April 20, 2005


Christoph Marek is another musician who could be labelled a bedroom troubadour, an artist who wields absolute control over his art – in this instance, music. Marek created this recording in an insulated and isolated fashion – manning all instruments and devices to produce his debut on the Austrian label, Niesom.

I came across his music months ago when he made contact with me, shortly after I did a post on his music and new album. I have re-posted that piece at the bottom of this interview I conducted with the Austrian via email.

*Sixeyes: This is your first release, your label debut, what was it that pushed you
towards this goal, that gave you the impetus to accomplish what you have? Was
it a friend, an accquaintance, a cash windfall, access to equipment?

Marek: I’ve been making music since I was 13, been involved in several bands and projects, but my ideas where always streamlined by the bands’ mainstream-intentions. I’ve been also recording music as a solo-artist for quite a while, but this is my first step towards artistic freedom which is made public. The actual impetus for this release was the urge to let other people hear my music. The whole thing was enabled by the deal with the Vienna-based label Niesom, which has a very democratic structure.

*S: Is there any one musician that inspired this album, or inspired you to
pursue a musical career?

Marek: There is a vast array of musicians and groups which have influenced my sound. My inspirations range from the obvious singer-songwriters, such as Nick Drake, Will Oldham, Bill Callahan, Morrissey, Ben Gibbard etc. to more experimental stuff like Can, Neu!, Suicide etc. During the last few years I’ve got so bored of the average indie-guitar strumming-shy boy-stuff and got very excited about electronic music, especially the early innocent electro, house-music and more technoid stuff from German labels like Kompakt. Still I’m also touched by the raw emotions of blues singers and various folk classics such as Robert Johnson, Dylan, Guthrie etc.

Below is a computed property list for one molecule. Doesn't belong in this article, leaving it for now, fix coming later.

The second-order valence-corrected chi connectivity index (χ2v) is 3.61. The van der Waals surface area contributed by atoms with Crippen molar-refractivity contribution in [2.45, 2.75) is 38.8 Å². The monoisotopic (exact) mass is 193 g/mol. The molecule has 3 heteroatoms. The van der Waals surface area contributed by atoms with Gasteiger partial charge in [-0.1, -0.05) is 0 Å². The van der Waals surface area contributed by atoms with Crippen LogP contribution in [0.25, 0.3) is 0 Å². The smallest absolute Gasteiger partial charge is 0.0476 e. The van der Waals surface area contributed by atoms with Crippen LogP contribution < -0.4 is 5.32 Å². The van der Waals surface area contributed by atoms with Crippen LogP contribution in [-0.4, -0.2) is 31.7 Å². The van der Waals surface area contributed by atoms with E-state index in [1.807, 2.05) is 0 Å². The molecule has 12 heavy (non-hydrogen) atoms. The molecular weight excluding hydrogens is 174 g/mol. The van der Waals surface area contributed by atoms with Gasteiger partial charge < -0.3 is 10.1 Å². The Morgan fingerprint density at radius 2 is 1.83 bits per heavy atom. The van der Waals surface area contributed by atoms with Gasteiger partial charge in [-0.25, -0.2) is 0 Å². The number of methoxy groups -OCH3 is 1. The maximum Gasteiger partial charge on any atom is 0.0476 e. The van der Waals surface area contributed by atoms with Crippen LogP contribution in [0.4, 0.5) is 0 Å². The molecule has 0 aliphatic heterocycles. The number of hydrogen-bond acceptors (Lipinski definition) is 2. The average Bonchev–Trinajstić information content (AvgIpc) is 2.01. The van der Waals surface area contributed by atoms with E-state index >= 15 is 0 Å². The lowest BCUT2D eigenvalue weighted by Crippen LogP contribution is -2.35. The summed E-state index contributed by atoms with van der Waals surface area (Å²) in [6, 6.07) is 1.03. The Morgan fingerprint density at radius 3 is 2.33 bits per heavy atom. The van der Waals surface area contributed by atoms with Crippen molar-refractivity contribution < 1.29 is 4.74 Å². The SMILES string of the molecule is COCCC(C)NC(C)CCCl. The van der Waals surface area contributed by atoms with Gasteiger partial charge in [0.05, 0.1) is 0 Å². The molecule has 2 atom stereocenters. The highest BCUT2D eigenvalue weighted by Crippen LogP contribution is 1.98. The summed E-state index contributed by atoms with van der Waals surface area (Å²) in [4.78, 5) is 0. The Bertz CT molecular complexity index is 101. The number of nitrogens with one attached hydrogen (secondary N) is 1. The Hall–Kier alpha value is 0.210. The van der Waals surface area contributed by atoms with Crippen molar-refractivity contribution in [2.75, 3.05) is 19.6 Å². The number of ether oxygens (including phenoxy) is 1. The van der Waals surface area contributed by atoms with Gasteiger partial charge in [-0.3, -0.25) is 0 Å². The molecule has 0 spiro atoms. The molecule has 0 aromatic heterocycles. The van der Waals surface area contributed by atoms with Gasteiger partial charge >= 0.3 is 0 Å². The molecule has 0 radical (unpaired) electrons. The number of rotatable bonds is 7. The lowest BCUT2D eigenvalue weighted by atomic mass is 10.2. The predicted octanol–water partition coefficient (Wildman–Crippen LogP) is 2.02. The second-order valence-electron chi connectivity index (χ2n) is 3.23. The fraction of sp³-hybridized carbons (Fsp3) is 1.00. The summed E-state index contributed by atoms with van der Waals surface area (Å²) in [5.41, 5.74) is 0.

*S: Have you ever wondered why you create music? Do you need to create? Are
you involved in any other artistic endeavours? i.e. painting, photography,
prose, etc.

Marek: Music is the essence, the centre of my life, other things seem to circle around it. I’m obsessed by the interplay between sounds (and words) and the cultural landscape of pop. Songs keep coming without me asking for them. As far as other artistic endeavours are concerned, I’m doing also a lot of photography, mostly documenting the average. The photos on the sleeve and the art-work of my album were also made by me with some friends of mine helping me with the editing.

*S: Inspiration - how does it come? Is there a more common inspiration,
perhaps novels, films, or day to day life?

Marek: To be frank, the main sources of inspiration are my life and my experiences, these offer enough, not too say too much, to work on. I don’t write about things I’ve not experienced yet; by “experiences” I mean anything your mind makes you believe, that means obsessive deceptions are a kind of basis for songs. Sometimes I am also stimulated by other works of art. For example I once did musical homage to the movie “Klute” by Alan J. Pakula. On the album there is also a cover of Dido’s “white flag”, which I think is a great song.

*S: There are 18 tracks on the CD, a generous amount, did you, as many first
time recording artists do, have a deep well to draw from as far as songs was
concerned? In other words, had you written many songs in the years leading
up to your debut?

Marek: The CD was a try to compile some of the work I’ve done in the past two years. Unfortunately 77 minutes could not cover everything I’ve done. There are many songs waiting in line to be released. Hope I can accomplish this in the near future.

*S: When was the CD recorded, do you feel it truly represents where you are
now musically?(that is if it was recorded a year or more ago)

Marek: The CD was recorded exactly about one year ago, though as I said some of the material is much older. There is no doubt that one grows musically with every fantastic release one puts on the decks, so my musical direction has drifted a bit. My live-performances are a good vehicle for demonstrating this shift.